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I've literally read Catcher in the Rye every summer since I was 14 years old and it never ceases to amaze and touch me; I get something new out of it each time I read it. Even though I practically know it by heart, I still laugh and tear up at the same parts each time, and I consider the book to be one of my oldest and best friends.
by J.D. Salinger
Since his debut in 1951 as The Catcher in the Rye, Holden Caulfield has been synonymous with "cynical adolescent." Holden narrates the story of a couple of days in his sixteen-year-old life, just after he's been expelled from prep school, in a slang that sounds edgy even today and keeps this novel on banned book lists. It begins,
"If you really want to hear about it, the first thing you'll probably want to know is where I was born and what my lousy childhood was like, and how my parents were occupied and all before they had me, and all that David Copperfield kind of crap, but I don't feel like going into it, if you want to know the truth. In the first place, that stuff bores me, and in the second place, my parents would have about two hemorrhages apiece if I told anything pretty personal about them."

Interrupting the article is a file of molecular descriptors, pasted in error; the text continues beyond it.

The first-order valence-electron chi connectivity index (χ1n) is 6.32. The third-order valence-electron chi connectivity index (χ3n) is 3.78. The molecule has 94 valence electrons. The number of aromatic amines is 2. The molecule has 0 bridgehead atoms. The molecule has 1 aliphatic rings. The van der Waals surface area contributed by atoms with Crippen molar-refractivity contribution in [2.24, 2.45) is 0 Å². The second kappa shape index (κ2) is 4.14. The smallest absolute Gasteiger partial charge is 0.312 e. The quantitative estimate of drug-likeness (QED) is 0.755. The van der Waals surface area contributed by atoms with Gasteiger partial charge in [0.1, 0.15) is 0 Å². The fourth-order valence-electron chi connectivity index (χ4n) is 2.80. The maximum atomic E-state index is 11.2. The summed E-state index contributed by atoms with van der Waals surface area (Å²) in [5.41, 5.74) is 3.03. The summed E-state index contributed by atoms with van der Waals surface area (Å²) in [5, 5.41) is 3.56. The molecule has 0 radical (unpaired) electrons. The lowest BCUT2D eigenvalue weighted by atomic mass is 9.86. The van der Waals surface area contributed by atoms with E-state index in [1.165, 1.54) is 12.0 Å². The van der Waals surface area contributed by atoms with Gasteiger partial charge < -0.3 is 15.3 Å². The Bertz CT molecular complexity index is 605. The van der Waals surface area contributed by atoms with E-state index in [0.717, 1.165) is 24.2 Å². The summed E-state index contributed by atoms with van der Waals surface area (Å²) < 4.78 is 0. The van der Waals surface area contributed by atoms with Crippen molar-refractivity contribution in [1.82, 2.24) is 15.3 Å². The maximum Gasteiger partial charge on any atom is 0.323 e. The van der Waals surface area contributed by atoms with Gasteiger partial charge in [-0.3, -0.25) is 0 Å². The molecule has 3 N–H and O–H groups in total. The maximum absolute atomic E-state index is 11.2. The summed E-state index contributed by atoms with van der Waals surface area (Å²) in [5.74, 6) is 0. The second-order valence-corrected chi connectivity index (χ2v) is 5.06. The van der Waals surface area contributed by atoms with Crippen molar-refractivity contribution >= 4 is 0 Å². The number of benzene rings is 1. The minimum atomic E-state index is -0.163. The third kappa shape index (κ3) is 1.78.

His constant wry observations about what he encounters, from teachers to phonies (the two of course are not mutually exclusive) capture the essence of the eternal teenage experience of alienation. --This text refers to an out of print or unavailable edition of this title.
Matt has recommended the following book in previous years: